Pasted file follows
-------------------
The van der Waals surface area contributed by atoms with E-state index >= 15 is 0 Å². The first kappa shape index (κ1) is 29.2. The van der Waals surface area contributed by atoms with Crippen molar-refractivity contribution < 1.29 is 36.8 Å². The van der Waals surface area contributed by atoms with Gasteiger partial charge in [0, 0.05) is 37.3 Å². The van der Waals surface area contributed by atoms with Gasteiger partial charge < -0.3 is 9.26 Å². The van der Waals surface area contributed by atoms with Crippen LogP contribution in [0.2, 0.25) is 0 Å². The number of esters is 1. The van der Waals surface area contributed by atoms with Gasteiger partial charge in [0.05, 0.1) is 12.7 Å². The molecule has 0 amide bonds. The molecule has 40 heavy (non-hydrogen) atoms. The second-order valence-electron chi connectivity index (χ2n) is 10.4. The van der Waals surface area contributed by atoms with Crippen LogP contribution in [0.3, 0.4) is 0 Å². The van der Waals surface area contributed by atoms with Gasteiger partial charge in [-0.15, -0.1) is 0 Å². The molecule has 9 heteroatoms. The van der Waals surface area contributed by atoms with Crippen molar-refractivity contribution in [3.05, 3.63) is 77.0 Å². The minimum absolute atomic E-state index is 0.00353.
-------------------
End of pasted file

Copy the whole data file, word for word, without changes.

The van der Waals surface area contributed by atoms with E-state index >= 15 is 0 Å². The first kappa shape index (κ1) is 29.2. The van der Waals surface area contributed by atoms with Crippen molar-refractivity contribution < 1.29 is 36.8 Å². The van der Waals surface area contributed by atoms with Gasteiger partial charge in [0, 0.05) is 37.3 Å². The van der Waals surface area contributed by atoms with Gasteiger partial charge < -0.3 is 9.26 Å². The van der Waals surface area contributed by atoms with Crippen LogP contribution in [0.2, 0.25) is 0 Å². The number of esters is 1. The van der Waals surface area contributed by atoms with Gasteiger partial charge in [0.05, 0.1) is 12.7 Å². The molecule has 0 amide bonds. The molecule has 40 heavy (non-hydrogen) atoms. The second-order valence-electron chi connectivity index (χ2n) is 10.4. The van der Waals surface area contributed by atoms with Crippen LogP contribution in [0.3, 0.4) is 0 Å². The van der Waals surface area contributed by atoms with Gasteiger partial charge in [-0.15, -0.1) is 0 Å². The molecule has 9 heteroatoms. The van der Waals surface area contributed by atoms with Crippen molar-refractivity contribution in [3.05, 3.63) is 77.0 Å². The minimum absolute atomic E-state index is 0.00353.